Washington, which accuses Tehran of seeking nuclear arms, said after Iran test-fired nine missiles on Wednesday there should be no more such tests if Iran wanted the world’s trust.
US leaders have not ruled out military options if diplomacy fails to assuage fears about Iran’s nuclear program, which Tehran says is only to produce electricity.
Israel, long assumed to have its own atomic arsenal, has sworn to prevent Iran from emerging as a nuclear-armed power. Last month it staged an air force exercise that stoked speculation about a possible assault on Iranian nuclear sites.
Defence Minister Ehud Barak said yesterday he favoured the use of diplomatic pressure and sanctions, but added: “Israel is the strongest country in the region and has proved in the past it is not afraid to take action when its vital security interests are at stake.”
Iran has vowed to strike back at Tel Aviv, as well as US interests and shipping, if it is attacked, asserting that missiles fired during war games under way in the Gulf included ones that could hit Israel and US bases in the region.
US Secretary of State Condoleezza Rice said on a visit to the former Soviet republic of Georgia that no one should be confused about Washington’s commitment to protect its allies.
“We are also sending a message to Iran that we will defend American interests and... the interests of our allies,” she said after meeting Georgian President Mikheil Saakashvili.
Rice said a planned US missile defence shield, to be partly based in the Czech Republic and Poland, would dampen any threat of an attack from Iran. Russia opposes the project.
“We also are able to look to the future of a missile defence system that will make it more difficult for Iran to threaten (and) and be bellicose and say terrible things because their missiles won’t work,” said Rice.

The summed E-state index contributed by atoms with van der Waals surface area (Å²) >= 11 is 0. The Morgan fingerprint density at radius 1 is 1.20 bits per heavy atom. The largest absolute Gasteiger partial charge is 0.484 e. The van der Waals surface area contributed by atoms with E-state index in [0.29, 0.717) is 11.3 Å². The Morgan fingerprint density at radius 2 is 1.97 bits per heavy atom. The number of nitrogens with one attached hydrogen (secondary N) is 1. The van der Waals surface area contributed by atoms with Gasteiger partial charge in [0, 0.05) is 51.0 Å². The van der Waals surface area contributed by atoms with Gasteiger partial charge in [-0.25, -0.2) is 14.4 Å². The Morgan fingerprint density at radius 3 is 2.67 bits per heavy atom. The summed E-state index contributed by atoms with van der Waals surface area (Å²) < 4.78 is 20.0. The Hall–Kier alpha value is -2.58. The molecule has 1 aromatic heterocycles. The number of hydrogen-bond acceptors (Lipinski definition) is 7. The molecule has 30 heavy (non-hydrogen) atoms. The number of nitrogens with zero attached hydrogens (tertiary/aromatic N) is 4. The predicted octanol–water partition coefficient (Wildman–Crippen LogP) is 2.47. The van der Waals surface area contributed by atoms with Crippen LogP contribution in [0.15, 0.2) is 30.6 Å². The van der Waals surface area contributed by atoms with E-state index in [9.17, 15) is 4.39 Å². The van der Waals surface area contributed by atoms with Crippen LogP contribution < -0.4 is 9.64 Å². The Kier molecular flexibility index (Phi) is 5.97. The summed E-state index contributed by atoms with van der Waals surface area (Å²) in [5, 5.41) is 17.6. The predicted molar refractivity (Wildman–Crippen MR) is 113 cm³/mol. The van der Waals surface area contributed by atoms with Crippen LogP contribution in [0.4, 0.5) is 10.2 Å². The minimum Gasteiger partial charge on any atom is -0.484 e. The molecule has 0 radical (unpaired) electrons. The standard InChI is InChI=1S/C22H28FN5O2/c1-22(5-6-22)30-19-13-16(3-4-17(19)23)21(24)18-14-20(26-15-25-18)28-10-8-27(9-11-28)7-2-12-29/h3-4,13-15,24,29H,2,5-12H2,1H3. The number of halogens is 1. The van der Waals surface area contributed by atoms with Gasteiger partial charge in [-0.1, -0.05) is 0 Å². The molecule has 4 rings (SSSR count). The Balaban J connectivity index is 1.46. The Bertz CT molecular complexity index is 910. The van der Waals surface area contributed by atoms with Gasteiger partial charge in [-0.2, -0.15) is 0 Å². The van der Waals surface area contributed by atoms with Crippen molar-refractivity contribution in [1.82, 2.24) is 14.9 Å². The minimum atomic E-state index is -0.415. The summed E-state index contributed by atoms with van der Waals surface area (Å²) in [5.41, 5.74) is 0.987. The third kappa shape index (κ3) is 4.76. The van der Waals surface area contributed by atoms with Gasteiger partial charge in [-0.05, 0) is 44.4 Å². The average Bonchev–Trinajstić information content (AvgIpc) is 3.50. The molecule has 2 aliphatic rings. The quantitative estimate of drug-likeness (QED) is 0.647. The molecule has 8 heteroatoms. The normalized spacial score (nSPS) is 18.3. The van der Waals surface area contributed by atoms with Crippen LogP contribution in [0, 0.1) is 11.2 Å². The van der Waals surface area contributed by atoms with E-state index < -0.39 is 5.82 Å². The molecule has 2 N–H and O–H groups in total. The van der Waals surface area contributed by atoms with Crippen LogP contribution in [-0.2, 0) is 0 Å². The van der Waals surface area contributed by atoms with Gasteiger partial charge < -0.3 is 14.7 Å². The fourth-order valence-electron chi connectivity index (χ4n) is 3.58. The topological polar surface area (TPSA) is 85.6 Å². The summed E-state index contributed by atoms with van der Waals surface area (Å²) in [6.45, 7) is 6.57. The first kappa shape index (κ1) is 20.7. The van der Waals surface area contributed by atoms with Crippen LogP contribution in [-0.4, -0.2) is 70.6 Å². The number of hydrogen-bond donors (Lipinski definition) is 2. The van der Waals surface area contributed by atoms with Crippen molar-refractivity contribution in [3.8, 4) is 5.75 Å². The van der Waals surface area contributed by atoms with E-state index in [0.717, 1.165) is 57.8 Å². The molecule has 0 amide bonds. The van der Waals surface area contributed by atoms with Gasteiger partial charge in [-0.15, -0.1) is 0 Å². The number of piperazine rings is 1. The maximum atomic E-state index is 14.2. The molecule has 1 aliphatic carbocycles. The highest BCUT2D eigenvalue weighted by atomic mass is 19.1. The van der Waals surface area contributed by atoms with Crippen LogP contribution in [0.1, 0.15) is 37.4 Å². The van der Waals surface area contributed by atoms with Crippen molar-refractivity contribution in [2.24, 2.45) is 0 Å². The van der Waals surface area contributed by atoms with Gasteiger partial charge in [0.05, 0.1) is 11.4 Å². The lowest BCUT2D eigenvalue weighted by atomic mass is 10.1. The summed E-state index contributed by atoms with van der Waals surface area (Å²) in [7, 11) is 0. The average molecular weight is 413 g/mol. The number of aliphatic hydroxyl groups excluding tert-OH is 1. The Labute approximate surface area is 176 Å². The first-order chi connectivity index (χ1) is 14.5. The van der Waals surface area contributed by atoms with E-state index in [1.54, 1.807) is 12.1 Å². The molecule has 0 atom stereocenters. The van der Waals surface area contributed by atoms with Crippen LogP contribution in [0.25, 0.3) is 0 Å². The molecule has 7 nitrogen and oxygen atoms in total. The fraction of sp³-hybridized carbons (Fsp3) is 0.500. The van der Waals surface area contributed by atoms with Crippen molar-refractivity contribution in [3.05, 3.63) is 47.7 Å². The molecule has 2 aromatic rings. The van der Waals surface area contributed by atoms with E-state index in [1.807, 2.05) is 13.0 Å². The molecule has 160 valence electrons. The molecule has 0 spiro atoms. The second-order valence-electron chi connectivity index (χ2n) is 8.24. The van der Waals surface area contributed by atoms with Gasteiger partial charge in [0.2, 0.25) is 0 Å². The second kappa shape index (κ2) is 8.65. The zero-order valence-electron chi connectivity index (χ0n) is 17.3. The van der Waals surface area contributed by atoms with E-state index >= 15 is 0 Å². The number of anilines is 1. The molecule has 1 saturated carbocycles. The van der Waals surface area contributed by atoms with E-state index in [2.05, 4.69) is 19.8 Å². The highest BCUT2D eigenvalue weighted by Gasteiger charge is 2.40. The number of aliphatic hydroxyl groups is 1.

Iranian state TV and radio said the Revolutionary Guards — the ideologically driven wing of Iran’s armed forces — had fired ground-to-sea, surface-to-surface and sea-to-air missiles overnight. Long-range missiles were also launched.
“The manoeuvre brings power to the Islamic Republic of Iran and is a lesson for enemies,” Guards Commander-in-Chief Mohammad Ali Jafari was quoted as saying.
Iran has threatened to shut the Strait of Hormuz, a vital route for Gulf oil exports, if it is attacked. Yesterday’s exercises involved divers and speedboats, as well as the launch of a high-speed torpedo called Hout, state media said.
Commenting on Iran’s Gulf manoeuvres, Kuwait said it hoped wisdom would prevail on all sides. “The region has had enough of continuous wars,” Kuwaiti Foreign Ministry Undersecretary Khaled Jarallah was quoted by state news agency KUNA as saying.
On Iranian threats to close the Strait of Hormuz, he said: “We hope it does not come to this.”
The missile tests rattled global oil markets, pushing up the price of oil. Crude prices have dipped in recent days but have hit a series of record highs this year, partly on Iran tensions.
China urged restraint in the row over Iran’s nuclear plans, but did not echo Western rebukes over the missile firings.